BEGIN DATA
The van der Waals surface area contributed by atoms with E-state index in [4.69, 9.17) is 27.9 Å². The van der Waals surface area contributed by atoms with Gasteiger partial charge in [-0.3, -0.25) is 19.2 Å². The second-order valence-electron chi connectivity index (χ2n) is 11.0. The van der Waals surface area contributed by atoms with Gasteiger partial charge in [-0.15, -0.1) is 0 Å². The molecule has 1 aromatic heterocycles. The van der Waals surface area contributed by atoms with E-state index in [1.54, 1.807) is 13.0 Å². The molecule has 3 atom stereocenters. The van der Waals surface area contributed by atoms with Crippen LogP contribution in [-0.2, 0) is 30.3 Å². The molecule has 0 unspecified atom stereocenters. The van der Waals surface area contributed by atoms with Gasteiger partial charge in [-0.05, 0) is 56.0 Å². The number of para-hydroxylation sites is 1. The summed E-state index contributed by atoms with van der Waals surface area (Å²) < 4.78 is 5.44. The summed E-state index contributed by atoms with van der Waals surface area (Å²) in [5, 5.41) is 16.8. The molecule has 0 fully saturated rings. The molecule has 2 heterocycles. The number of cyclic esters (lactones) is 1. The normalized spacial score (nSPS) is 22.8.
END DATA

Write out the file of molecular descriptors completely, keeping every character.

The van der Waals surface area contributed by atoms with E-state index in [4.69, 9.17) is 27.9 Å². The van der Waals surface area contributed by atoms with Gasteiger partial charge in [-0.3, -0.25) is 19.2 Å². The second-order valence-electron chi connectivity index (χ2n) is 11.0. The van der Waals surface area contributed by atoms with Gasteiger partial charge in [-0.15, -0.1) is 0 Å². The molecule has 1 aromatic heterocycles. The van der Waals surface area contributed by atoms with E-state index in [1.54, 1.807) is 13.0 Å². The molecule has 3 atom stereocenters. The van der Waals surface area contributed by atoms with Crippen LogP contribution in [-0.2, 0) is 30.3 Å². The molecule has 0 unspecified atom stereocenters. The van der Waals surface area contributed by atoms with Gasteiger partial charge in [-0.05, 0) is 56.0 Å². The number of para-hydroxylation sites is 1. The summed E-state index contributed by atoms with van der Waals surface area (Å²) < 4.78 is 5.44. The summed E-state index contributed by atoms with van der Waals surface area (Å²) in [5, 5.41) is 16.8. The molecule has 0 fully saturated rings. The molecule has 2 heterocycles. The number of cyclic esters (lactones) is 1. The normalized spacial score (nSPS) is 22.8.